Ever since you were young you’ve been told to correct your posture… and guess what?
It’s not going to stop now.
The reason your parents, your teachers and now your trainers go on and on about good posture is that it is essential for good health.
For one thing, having good posture can actually trick your brain into feeling more confident. Standing up straight literally makes you more motivated and improves your attitude.
Having good posture means you are using your body the way it was designed to be used. This puts less strain on your spine, your ligaments and your joints, optimising all your movements for better efficiency and performance.
Good posture also opens up your lungs for better breathing so you can optimise your Martial Arts training.
If you’re a sloucher, now’s the time to make a change. These tips and movements can help:
First, have a practice. Stand up straight with your feet hip width apart and take a look in a mirror side on. Correct your stance by:
- Rolling your shoulders back and down
- Levelling your hips to reduce any arch in your back
- Drawing your belly button inwards and up to tighten your core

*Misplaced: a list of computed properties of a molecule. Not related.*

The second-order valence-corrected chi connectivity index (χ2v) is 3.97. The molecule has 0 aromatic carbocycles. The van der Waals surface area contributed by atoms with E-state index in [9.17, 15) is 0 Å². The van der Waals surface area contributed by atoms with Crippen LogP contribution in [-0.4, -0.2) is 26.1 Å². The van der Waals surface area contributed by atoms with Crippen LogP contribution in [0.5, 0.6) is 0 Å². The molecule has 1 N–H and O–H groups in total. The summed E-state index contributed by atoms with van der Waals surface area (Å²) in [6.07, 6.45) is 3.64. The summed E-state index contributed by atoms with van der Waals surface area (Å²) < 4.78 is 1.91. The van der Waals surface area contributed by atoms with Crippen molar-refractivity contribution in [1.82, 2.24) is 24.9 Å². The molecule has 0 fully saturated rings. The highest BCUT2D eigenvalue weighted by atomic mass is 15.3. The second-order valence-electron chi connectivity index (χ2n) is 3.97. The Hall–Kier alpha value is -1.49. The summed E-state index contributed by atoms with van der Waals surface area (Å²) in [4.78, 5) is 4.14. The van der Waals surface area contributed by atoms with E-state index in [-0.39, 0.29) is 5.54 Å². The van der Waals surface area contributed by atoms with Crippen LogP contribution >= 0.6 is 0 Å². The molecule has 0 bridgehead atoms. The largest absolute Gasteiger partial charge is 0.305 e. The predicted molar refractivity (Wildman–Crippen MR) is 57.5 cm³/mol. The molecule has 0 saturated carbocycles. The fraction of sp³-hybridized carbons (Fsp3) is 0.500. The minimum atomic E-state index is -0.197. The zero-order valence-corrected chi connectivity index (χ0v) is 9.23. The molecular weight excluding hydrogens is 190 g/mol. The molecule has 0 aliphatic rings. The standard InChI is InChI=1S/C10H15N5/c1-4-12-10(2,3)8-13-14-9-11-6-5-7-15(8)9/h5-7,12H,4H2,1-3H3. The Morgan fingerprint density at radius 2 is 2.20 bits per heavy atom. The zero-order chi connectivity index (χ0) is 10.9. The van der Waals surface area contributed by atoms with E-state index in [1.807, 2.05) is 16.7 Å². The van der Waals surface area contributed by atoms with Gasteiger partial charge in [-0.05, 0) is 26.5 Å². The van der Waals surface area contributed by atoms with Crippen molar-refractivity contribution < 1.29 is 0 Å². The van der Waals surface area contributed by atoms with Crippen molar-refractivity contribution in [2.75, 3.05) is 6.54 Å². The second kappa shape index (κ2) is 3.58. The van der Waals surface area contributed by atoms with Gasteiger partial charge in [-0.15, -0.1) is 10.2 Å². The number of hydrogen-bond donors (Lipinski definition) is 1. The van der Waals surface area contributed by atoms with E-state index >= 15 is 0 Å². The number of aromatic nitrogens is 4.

Make sure your head is centred, with your earlobes in line with your shoulders. Drop your ribs towards your hips (not too much) to prevent your upper back from arching.
Your posture should be symmetrical and balanced. A quick way to get it right is to imagine a helium balloon attached to the very top of your head, gently pulling you upwards.
Exercises for better posture
Good posture is key to Martial Arts & Fitness as it means you can perform every move with less risk of injury. The following moves will help boost your stance:
Yep, your core has a lot to do with your posture. Keep it strong and you will find it easier to stand up straight.
LUNGES / AIR SQUATS
Lunges and air squats will help you practice moving while keeping your back straight and core strong.
HIP FLEXOR STRETCHES
The ‘couch stretch’ can be difficult to get the hang of at first, but this is a good move to help relieve the hip tightness that can lead to poor posture.
To do this move, get into a lunge position near a couch or wall. Slide your shin up the vertical surface to increase the flexibility in your hip flexor. Hold for thirty seconds to a minute, then move your knee closer to the wall as your flexibility increases.
If you do yoga you will have experienced this move, which releases the tension in your glutes. For this stretch, you need to be face down towards the ground, with one shin as parallel to the wall or to the front of your mat as possible. Ease forwards as much as you can and hold for a minute.
Note: this move can be tricky or painful at first if you are very tight but it does get easier!
Encourage your shoulders and hips to widen with this move. Lie on your stomach and put one arm out to one side on the floor. Lift the opposite leg and put your foot on the floor behind you.
You might feel like you just lost at a game of Twister but this will really open you up. Hold for up to a minute on both sides.